Addressing The Skilled Labor Shortage
A recurring theme of this blog has been the dire shortage of skilled trade workers. The news media is filled with reports of this shortage and how it has been holding back construction projects and service companies from doing even more work, like this one. Here’s more.
In numerous past blogs I’ve pointed out various reasons for the shortage, including an emphasis on going to college and various myths about the trades – not for women, only for dummies, etc. So, most of today’s skilled trade workers are middle-aged and beyond, set to retire soon, and not enough younger replacements. This despite the fact that skilled trade jobs offer steady employment, high wages, plenty of career advancement, a chance to own your own business, and avoiding burdensome student loan debt.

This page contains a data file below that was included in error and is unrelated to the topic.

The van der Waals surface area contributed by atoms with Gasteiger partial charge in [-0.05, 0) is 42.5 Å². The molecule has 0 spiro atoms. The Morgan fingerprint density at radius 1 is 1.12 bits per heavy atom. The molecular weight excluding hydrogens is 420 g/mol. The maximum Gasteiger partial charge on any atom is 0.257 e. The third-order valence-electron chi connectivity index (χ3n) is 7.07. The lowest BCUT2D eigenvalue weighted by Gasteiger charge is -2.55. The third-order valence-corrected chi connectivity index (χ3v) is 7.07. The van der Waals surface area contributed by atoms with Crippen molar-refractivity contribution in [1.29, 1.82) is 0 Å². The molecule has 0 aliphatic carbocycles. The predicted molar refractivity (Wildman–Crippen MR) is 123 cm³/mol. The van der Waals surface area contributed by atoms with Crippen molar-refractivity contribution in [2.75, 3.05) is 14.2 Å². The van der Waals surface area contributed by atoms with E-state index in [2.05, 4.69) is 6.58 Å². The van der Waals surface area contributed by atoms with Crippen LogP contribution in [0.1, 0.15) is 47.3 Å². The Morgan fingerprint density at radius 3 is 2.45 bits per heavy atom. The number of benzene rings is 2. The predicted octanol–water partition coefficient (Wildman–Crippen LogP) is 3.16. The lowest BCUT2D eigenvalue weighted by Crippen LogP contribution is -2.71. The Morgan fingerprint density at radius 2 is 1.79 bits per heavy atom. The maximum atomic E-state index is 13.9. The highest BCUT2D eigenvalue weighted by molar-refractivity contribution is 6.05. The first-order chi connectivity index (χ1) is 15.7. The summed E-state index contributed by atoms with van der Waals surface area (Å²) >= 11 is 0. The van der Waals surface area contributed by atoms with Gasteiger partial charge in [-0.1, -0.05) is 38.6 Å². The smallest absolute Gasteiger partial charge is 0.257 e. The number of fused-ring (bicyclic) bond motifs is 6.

If there’s a silver lining in this cloud, it’s the fact that numerous organizations of trade employers have started to address the issue via recruitment and training initiatives. This Explore the Trades website is one. Another example: the state of California has committed $1.5 billion for a program to boost vocational and technical education programs through public schools in partnerships with colleges and companies.
Here I’m going to share with you some other websites intended to attract more people to the trades. Visit them and you just may find a program that suits your situation.
- The Go Build Initiative focuses on making parents and teachers aware of the great employment opportunities within the construction industry.
- The Home Builders Institute, based in Washington, D.C., offers trade school programs for ex-offenders, veterans, and at-risk youth.
- The Career Technical Education Facility, based in Peyton, Colo., provides skills training in tool handling, woodwork, and basic construction.